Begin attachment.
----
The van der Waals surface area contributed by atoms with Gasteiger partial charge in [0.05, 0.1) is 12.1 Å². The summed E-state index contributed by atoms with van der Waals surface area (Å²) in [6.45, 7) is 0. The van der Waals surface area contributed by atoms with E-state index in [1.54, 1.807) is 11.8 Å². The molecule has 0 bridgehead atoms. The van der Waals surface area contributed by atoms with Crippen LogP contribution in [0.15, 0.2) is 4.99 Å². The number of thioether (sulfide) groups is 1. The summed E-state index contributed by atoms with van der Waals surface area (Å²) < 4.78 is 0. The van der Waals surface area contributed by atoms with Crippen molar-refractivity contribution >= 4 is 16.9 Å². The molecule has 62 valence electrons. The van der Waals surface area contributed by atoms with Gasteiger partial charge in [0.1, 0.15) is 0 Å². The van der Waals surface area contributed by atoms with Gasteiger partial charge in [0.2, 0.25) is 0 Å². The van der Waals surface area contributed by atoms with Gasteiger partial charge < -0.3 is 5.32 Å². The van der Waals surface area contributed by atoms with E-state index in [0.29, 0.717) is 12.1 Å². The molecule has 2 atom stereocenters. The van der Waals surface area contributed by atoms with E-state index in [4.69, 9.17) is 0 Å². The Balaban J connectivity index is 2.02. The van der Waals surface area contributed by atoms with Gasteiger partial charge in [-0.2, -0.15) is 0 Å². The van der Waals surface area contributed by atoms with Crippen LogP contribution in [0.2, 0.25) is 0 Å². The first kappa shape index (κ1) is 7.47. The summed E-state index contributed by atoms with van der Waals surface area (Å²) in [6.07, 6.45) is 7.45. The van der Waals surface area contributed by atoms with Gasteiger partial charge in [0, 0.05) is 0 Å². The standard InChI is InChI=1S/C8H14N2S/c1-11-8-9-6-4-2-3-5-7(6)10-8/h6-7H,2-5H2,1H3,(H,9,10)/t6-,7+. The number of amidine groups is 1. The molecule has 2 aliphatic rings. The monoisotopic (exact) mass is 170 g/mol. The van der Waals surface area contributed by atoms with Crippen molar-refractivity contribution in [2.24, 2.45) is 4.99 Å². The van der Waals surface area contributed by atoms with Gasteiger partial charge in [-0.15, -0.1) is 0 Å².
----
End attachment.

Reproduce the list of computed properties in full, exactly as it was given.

The van der Waals surface area contributed by atoms with Gasteiger partial charge in [0.05, 0.1) is 12.1 Å². The summed E-state index contributed by atoms with van der Waals surface area (Å²) in [6.45, 7) is 0. The van der Waals surface area contributed by atoms with E-state index in [1.54, 1.807) is 11.8 Å². The molecule has 0 bridgehead atoms. The van der Waals surface area contributed by atoms with Crippen LogP contribution in [0.15, 0.2) is 4.99 Å². The number of thioether (sulfide) groups is 1. The summed E-state index contributed by atoms with van der Waals surface area (Å²) < 4.78 is 0. The van der Waals surface area contributed by atoms with Crippen molar-refractivity contribution >= 4 is 16.9 Å². The molecule has 62 valence electrons. The van der Waals surface area contributed by atoms with Gasteiger partial charge in [0.1, 0.15) is 0 Å². The van der Waals surface area contributed by atoms with Gasteiger partial charge in [0.2, 0.25) is 0 Å². The van der Waals surface area contributed by atoms with Gasteiger partial charge < -0.3 is 5.32 Å². The van der Waals surface area contributed by atoms with E-state index in [0.29, 0.717) is 12.1 Å². The molecule has 2 atom stereocenters. The van der Waals surface area contributed by atoms with E-state index in [4.69, 9.17) is 0 Å². The Balaban J connectivity index is 2.02. The van der Waals surface area contributed by atoms with Gasteiger partial charge in [-0.2, -0.15) is 0 Å². The van der Waals surface area contributed by atoms with Crippen LogP contribution in [0.2, 0.25) is 0 Å². The first kappa shape index (κ1) is 7.47. The summed E-state index contributed by atoms with van der Waals surface area (Å²) in [6.07, 6.45) is 7.45. The van der Waals surface area contributed by atoms with Gasteiger partial charge in [0, 0.05) is 0 Å². The standard InChI is InChI=1S/C8H14N2S/c1-11-8-9-6-4-2-3-5-7(6)10-8/h6-7H,2-5H2,1H3,(H,9,10)/t6-,7+. The number of amidine groups is 1. The molecule has 2 aliphatic rings. The monoisotopic (exact) mass is 170 g/mol. The van der Waals surface area contributed by atoms with Crippen molar-refractivity contribution in [2.24, 2.45) is 4.99 Å². The van der Waals surface area contributed by atoms with Gasteiger partial charge in [-0.15, -0.1) is 0 Å².